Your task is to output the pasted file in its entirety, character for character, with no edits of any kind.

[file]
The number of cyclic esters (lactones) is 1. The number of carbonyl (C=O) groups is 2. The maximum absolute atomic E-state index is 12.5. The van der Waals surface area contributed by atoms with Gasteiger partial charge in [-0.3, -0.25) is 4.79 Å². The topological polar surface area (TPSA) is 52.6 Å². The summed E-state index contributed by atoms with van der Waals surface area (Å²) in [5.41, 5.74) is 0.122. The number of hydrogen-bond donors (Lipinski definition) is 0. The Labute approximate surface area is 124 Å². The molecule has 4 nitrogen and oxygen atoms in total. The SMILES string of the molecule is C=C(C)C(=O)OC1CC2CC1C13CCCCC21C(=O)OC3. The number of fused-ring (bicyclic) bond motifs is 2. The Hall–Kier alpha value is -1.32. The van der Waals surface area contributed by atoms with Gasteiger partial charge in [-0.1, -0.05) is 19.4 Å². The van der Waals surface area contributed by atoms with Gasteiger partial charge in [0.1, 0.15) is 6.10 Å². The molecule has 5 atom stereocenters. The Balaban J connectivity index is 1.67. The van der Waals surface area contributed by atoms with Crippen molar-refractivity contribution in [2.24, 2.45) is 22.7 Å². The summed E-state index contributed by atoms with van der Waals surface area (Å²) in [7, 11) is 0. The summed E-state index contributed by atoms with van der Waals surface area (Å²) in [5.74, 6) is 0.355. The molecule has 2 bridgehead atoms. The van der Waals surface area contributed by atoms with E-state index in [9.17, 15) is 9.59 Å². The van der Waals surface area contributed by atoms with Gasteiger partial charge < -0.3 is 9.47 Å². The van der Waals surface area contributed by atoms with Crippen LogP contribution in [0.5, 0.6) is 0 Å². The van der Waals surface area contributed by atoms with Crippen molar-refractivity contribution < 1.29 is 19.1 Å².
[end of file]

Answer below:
The number of cyclic esters (lactones) is 1. The number of carbonyl (C=O) groups is 2. The maximum absolute atomic E-state index is 12.5. The van der Waals surface area contributed by atoms with Gasteiger partial charge in [-0.3, -0.25) is 4.79 Å². The topological polar surface area (TPSA) is 52.6 Å². The summed E-state index contributed by atoms with van der Waals surface area (Å²) in [5.41, 5.74) is 0.122. The number of hydrogen-bond donors (Lipinski definition) is 0. The Labute approximate surface area is 124 Å². The molecule has 4 nitrogen and oxygen atoms in total. The SMILES string of the molecule is C=C(C)C(=O)OC1CC2CC1C13CCCCC21C(=O)OC3. The number of fused-ring (bicyclic) bond motifs is 2. The Hall–Kier alpha value is -1.32. The van der Waals surface area contributed by atoms with Gasteiger partial charge in [-0.1, -0.05) is 19.4 Å². The van der Waals surface area contributed by atoms with Gasteiger partial charge in [0.1, 0.15) is 6.10 Å². The molecule has 5 atom stereocenters. The Balaban J connectivity index is 1.67. The van der Waals surface area contributed by atoms with Crippen molar-refractivity contribution in [2.24, 2.45) is 22.7 Å². The summed E-state index contributed by atoms with van der Waals surface area (Å²) in [7, 11) is 0. The summed E-state index contributed by atoms with van der Waals surface area (Å²) in [5.74, 6) is 0.355. The molecule has 2 bridgehead atoms. The van der Waals surface area contributed by atoms with E-state index in [9.17, 15) is 9.59 Å². The van der Waals surface area contributed by atoms with Gasteiger partial charge < -0.3 is 9.47 Å². The van der Waals surface area contributed by atoms with Crippen LogP contribution in [0.5, 0.6) is 0 Å². The van der Waals surface area contributed by atoms with Crippen molar-refractivity contribution < 1.29 is 19.1 Å².